His Very Own Girl
By Carrie Lofty
Publisher: Pocket Star (ebook)
Release Date: September 4, 2012
Joe Weber is a guy from North Shore, Indiana, who spent three years in prison for assaulting the man who raped his sister. He joined the Army wanting to be a paratrooper and a clean break with his past. Instead, he’s a medic, and a piece of his past is in England with him. His company is awaiting orders, and Joe is nervous about his medical skills which have yet to be tested in battle. He is a man who sees his role as keeping people safe. That’s how he looks at his job in the war; that’s how he sees his future as a mechanic and family man he dreams of becoming someday.
Lulu and Joe first meet when something goes wrong with the Hurricane (a British fighter plane) Lulu is flying, and she is forced to crash land it. Joe is the first one on the scene, giving him a chance to use some elementary medic’s skills and offer comfort to Lulu, who is more shaken by the experience than she is willing to admit. Later, when Lulu and her friends set out for a few beers and some dancing, she meets Joe at a club. The attraction between them is quick and intense, but their differences are great. Not the least of them is Joe’s attitude toward Lulu’s role in the war. When he calls her “disarming,” she makes a joke about jumping with him into Berlin to disarm the enemy. Joe sees no humor in her comment.
The idea of Lulu Davies or any woman making a combat jump pushed ice chips through his veins. Bad enough she was a civilian pilot, ferrying planes all over Britain—dangerous work that women shouldn’t need to do. Her crack wasn’t funny because it hit too close to home.
Despite their differences, they fall in love. The conflict between their views of women’s roles and of what they want out of life makes their love difficult. Joe is lost after their first kiss. “All he knew for certain was that he wasn’t kissing her anymore. And any moment that he wasn’t kissing her was a moment wasted.” Lulu is more cautious, determined to guard her heart no matter how hard Joe makes it pound.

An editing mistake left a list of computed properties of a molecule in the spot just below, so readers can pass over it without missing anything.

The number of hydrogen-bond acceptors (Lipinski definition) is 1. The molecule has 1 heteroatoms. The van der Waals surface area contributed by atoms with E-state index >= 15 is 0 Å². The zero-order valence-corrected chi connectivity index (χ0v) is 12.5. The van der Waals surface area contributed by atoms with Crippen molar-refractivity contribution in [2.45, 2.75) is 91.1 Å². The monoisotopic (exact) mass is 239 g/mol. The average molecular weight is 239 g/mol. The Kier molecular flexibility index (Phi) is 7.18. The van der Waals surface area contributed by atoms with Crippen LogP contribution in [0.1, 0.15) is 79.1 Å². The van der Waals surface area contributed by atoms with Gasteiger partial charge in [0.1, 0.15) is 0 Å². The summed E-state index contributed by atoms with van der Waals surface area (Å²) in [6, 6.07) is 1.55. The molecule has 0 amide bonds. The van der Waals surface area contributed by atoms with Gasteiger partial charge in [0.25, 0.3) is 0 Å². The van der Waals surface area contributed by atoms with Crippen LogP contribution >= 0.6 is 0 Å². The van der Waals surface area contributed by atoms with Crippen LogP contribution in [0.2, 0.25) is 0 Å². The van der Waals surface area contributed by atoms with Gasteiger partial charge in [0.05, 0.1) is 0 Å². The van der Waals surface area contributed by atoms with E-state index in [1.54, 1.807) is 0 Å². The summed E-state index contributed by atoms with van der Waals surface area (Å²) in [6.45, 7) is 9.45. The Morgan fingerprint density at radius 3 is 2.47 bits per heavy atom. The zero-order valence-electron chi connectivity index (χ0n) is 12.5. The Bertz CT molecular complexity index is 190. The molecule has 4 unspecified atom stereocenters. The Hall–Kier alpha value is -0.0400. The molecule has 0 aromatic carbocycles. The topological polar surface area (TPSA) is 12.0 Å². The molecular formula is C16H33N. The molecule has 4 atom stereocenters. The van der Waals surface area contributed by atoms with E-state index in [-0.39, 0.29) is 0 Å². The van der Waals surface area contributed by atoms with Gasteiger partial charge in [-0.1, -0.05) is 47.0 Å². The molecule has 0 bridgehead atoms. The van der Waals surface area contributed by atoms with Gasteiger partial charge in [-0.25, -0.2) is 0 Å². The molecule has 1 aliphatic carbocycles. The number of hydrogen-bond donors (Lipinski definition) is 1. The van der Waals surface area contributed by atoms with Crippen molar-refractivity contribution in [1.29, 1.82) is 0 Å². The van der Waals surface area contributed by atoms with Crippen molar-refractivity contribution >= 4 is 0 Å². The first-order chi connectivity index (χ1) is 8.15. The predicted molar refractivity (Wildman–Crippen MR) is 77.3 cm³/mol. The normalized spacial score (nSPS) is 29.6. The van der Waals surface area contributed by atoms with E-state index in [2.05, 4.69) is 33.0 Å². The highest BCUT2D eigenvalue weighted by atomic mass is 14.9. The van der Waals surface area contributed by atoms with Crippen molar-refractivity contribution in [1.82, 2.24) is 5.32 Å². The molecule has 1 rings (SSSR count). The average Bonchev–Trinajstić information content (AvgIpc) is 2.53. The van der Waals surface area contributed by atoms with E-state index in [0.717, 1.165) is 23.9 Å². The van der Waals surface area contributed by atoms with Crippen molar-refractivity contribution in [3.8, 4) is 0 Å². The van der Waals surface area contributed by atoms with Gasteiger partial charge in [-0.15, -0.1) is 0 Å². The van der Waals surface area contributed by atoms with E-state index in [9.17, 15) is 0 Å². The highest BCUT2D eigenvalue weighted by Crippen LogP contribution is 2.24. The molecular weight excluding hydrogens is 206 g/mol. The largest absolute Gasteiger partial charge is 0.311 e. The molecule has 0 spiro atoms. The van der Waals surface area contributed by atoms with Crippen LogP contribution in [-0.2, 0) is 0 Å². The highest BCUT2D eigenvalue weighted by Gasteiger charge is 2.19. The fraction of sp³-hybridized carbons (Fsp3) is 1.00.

She missed silly jokes and bumbled talks and those embarrassing moments of intimacy one only shared with a trusted partner.
But what she missed was also what hurt the most when it ended.
They are soon separated by the war. Joe is part of the Normandy D-Day invasion. Although a noncombatant as a medic, his life is constantly in danger. Every day he sees horrors beyond imagination. The next moment carries no guarantees. Cold, hunger, and terror are his daily companions, and yet he finds satisfaction in the work he does and in his relationship with the men who call him “Doc.” Letters from Lulu are a lifeline to another world, the future he hopes they will share.
Meanwhile, Lulu’s wish to fly bigger planes comes true, but with the bigger planes come more dangerous missions. Her fears for Joe are constant. She fears he won’t return, and experience has taught her that even returning doesn’t mean he’s come back safe and whole. Her friendship with another man holds the promise of a saner, less complicated life, but this woman who once never let herself think of the future is beginning to hope for a future with Joe.
When I finished this book and prepared to move on to something else, I felt disoriented, as if I had returned from a long journey and had to allow myself time to feel at ease again in the place I belong. From the large details to the smallest ones, Lofty immerses her reader in the World War II setting. The mindsets of the characters, the rationing of food, gas, and soap, the music that plays as clearly as a soundtrack in the reader’s head, the language in all its variety, the physical and emotional brutality of war—all of it is true to the period. There’s one scene in which Lulu asks Joe to draw lines like stocking seams with an eye pencil on her bare legs. It’s a small scene, but it reveals much about what these two people feel for each other and about the world they live in, a world where laddered stockings and kohl pencils can’t easily be replaced and every dance might be the last one.
Lulu and Joe are rich characters, but so are the secondary characters. Some of them are likeable; some are not. But they all feel real. They are changed by their war experiences. They connect and disconnect with one another. The war itself is real: blood is red, human bodies are fragile when facing the machinery of war. Some people live; some people die.
His Very Own Girl is on my list of the best of 2012. I’ve loved other Carrie Lofty books I’ve read. I’ve ranked them high on the power of the story, the complexity of the characters, and the grace of the prose, but even among an impressive volume of work, this one is special. I highly recommend it. If you don’t have an ereader, download one of the programs that will allow you to read the book on your computer. It’s that good. But be prepared to lose yourself in a world your parents or your grandparents knew, and be prepared with a box of tissues.